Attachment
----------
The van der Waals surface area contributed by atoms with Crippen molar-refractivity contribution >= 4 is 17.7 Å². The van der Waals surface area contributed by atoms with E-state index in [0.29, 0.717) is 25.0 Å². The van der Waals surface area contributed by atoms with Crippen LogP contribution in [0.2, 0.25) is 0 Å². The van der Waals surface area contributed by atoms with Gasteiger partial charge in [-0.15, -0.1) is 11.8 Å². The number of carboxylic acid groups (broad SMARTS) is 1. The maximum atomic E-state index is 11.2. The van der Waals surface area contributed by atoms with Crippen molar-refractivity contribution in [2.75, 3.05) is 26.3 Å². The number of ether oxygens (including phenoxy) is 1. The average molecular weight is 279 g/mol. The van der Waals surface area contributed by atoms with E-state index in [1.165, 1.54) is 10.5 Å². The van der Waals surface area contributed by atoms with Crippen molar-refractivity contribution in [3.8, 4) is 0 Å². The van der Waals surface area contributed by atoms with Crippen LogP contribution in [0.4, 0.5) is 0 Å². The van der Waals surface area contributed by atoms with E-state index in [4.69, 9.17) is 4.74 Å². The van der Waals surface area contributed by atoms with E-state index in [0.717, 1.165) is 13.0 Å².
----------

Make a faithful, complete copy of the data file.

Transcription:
The van der Waals surface area contributed by atoms with Crippen molar-refractivity contribution >= 4 is 17.7 Å². The van der Waals surface area contributed by atoms with E-state index in [0.29, 0.717) is 25.0 Å². The van der Waals surface area contributed by atoms with Crippen LogP contribution in [0.2, 0.25) is 0 Å². The van der Waals surface area contributed by atoms with Gasteiger partial charge in [-0.15, -0.1) is 11.8 Å². The number of carboxylic acid groups (broad SMARTS) is 1. The maximum atomic E-state index is 11.2. The van der Waals surface area contributed by atoms with Crippen molar-refractivity contribution in [2.75, 3.05) is 26.3 Å². The number of ether oxygens (including phenoxy) is 1. The average molecular weight is 279 g/mol. The van der Waals surface area contributed by atoms with E-state index in [1.165, 1.54) is 10.5 Å². The van der Waals surface area contributed by atoms with Crippen molar-refractivity contribution in [3.8, 4) is 0 Å². The van der Waals surface area contributed by atoms with Crippen LogP contribution in [0.4, 0.5) is 0 Å². The van der Waals surface area contributed by atoms with E-state index in [4.69, 9.17) is 4.74 Å². The van der Waals surface area contributed by atoms with E-state index in [0.717, 1.165) is 13.0 Å².